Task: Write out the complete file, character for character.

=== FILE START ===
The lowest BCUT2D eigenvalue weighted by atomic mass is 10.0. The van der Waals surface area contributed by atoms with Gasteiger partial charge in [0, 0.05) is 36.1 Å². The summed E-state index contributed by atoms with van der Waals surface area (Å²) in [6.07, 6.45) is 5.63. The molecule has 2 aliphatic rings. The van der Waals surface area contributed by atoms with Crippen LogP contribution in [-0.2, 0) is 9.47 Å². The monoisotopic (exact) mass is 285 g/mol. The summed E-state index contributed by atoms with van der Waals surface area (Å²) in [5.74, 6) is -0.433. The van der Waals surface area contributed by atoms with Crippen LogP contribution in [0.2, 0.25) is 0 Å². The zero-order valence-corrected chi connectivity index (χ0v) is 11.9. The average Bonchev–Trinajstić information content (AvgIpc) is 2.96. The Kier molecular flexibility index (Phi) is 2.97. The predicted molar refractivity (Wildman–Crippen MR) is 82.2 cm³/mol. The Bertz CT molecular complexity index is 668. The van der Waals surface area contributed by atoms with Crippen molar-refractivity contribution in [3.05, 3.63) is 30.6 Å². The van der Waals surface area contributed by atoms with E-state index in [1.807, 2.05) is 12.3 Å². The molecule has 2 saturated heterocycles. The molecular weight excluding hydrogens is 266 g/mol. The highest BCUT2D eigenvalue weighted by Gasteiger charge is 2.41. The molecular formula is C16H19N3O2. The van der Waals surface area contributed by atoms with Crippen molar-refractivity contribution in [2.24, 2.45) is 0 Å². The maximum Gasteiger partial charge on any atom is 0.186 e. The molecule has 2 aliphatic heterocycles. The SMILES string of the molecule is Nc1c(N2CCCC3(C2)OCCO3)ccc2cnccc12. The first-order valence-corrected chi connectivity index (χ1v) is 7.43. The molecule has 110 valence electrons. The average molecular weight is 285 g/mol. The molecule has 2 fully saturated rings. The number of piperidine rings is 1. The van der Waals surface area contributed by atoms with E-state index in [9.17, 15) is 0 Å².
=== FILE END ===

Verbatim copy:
The lowest BCUT2D eigenvalue weighted by atomic mass is 10.0. The van der Waals surface area contributed by atoms with Gasteiger partial charge in [0, 0.05) is 36.1 Å². The summed E-state index contributed by atoms with van der Waals surface area (Å²) in [6.07, 6.45) is 5.63. The molecule has 2 aliphatic rings. The van der Waals surface area contributed by atoms with Crippen LogP contribution in [-0.2, 0) is 9.47 Å². The monoisotopic (exact) mass is 285 g/mol. The summed E-state index contributed by atoms with van der Waals surface area (Å²) in [5.74, 6) is -0.433. The van der Waals surface area contributed by atoms with Crippen LogP contribution in [0.2, 0.25) is 0 Å². The zero-order valence-corrected chi connectivity index (χ0v) is 11.9. The average Bonchev–Trinajstić information content (AvgIpc) is 2.96. The Kier molecular flexibility index (Phi) is 2.97. The predicted molar refractivity (Wildman–Crippen MR) is 82.2 cm³/mol. The Bertz CT molecular complexity index is 668. The van der Waals surface area contributed by atoms with Crippen molar-refractivity contribution in [3.05, 3.63) is 30.6 Å². The van der Waals surface area contributed by atoms with E-state index in [1.807, 2.05) is 12.3 Å². The molecule has 2 saturated heterocycles. The molecular weight excluding hydrogens is 266 g/mol. The highest BCUT2D eigenvalue weighted by Gasteiger charge is 2.41. The molecular formula is C16H19N3O2. The van der Waals surface area contributed by atoms with Crippen molar-refractivity contribution in [2.24, 2.45) is 0 Å². The maximum Gasteiger partial charge on any atom is 0.186 e. The molecule has 2 aliphatic heterocycles. The SMILES string of the molecule is Nc1c(N2CCCC3(C2)OCCO3)ccc2cnccc12. The first-order valence-corrected chi connectivity index (χ1v) is 7.43. The molecule has 110 valence electrons. The average molecular weight is 285 g/mol. The molecule has 2 fully saturated rings. The number of piperidine rings is 1. The van der Waals surface area contributed by atoms with E-state index in [9.17, 15) is 0 Å².